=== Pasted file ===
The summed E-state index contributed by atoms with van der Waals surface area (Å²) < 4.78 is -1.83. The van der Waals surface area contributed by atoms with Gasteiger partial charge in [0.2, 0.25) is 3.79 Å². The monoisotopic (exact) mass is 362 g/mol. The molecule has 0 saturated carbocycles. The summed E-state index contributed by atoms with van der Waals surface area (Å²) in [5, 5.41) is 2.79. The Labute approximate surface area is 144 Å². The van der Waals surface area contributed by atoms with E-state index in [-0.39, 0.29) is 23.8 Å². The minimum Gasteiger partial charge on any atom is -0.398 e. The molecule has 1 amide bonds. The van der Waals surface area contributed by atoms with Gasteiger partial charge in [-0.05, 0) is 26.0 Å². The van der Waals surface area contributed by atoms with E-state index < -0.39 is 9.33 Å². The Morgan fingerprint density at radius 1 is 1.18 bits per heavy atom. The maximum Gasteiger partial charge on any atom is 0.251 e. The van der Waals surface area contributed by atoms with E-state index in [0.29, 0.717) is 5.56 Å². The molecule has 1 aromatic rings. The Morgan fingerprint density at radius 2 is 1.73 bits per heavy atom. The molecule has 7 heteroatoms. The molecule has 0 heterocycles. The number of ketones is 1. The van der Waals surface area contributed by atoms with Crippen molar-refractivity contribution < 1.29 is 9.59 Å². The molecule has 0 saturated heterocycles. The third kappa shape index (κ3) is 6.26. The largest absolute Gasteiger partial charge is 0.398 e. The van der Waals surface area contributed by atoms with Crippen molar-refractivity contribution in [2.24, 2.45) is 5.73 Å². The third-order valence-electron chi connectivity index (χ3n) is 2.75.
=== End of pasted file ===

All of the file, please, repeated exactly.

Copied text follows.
The summed E-state index contributed by atoms with van der Waals surface area (Å²) < 4.78 is -1.83. The van der Waals surface area contributed by atoms with Gasteiger partial charge in [0.2, 0.25) is 3.79 Å². The monoisotopic (exact) mass is 362 g/mol. The molecule has 0 saturated carbocycles. The summed E-state index contributed by atoms with van der Waals surface area (Å²) in [5, 5.41) is 2.79. The Labute approximate surface area is 144 Å². The van der Waals surface area contributed by atoms with E-state index in [-0.39, 0.29) is 23.8 Å². The minimum Gasteiger partial charge on any atom is -0.398 e. The molecule has 1 amide bonds. The van der Waals surface area contributed by atoms with Gasteiger partial charge in [-0.05, 0) is 26.0 Å². The van der Waals surface area contributed by atoms with E-state index < -0.39 is 9.33 Å². The Morgan fingerprint density at radius 1 is 1.18 bits per heavy atom. The maximum Gasteiger partial charge on any atom is 0.251 e. The van der Waals surface area contributed by atoms with E-state index in [0.29, 0.717) is 5.56 Å². The molecule has 1 aromatic rings. The Morgan fingerprint density at radius 2 is 1.73 bits per heavy atom. The molecule has 7 heteroatoms. The molecule has 0 heterocycles. The number of ketones is 1. The van der Waals surface area contributed by atoms with Crippen molar-refractivity contribution < 1.29 is 9.59 Å². The molecule has 0 saturated heterocycles. The third kappa shape index (κ3) is 6.26. The largest absolute Gasteiger partial charge is 0.398 e. The van der Waals surface area contributed by atoms with Crippen molar-refractivity contribution in [2.24, 2.45) is 5.73 Å². The third-order valence-electron chi connectivity index (χ3n) is 2.75.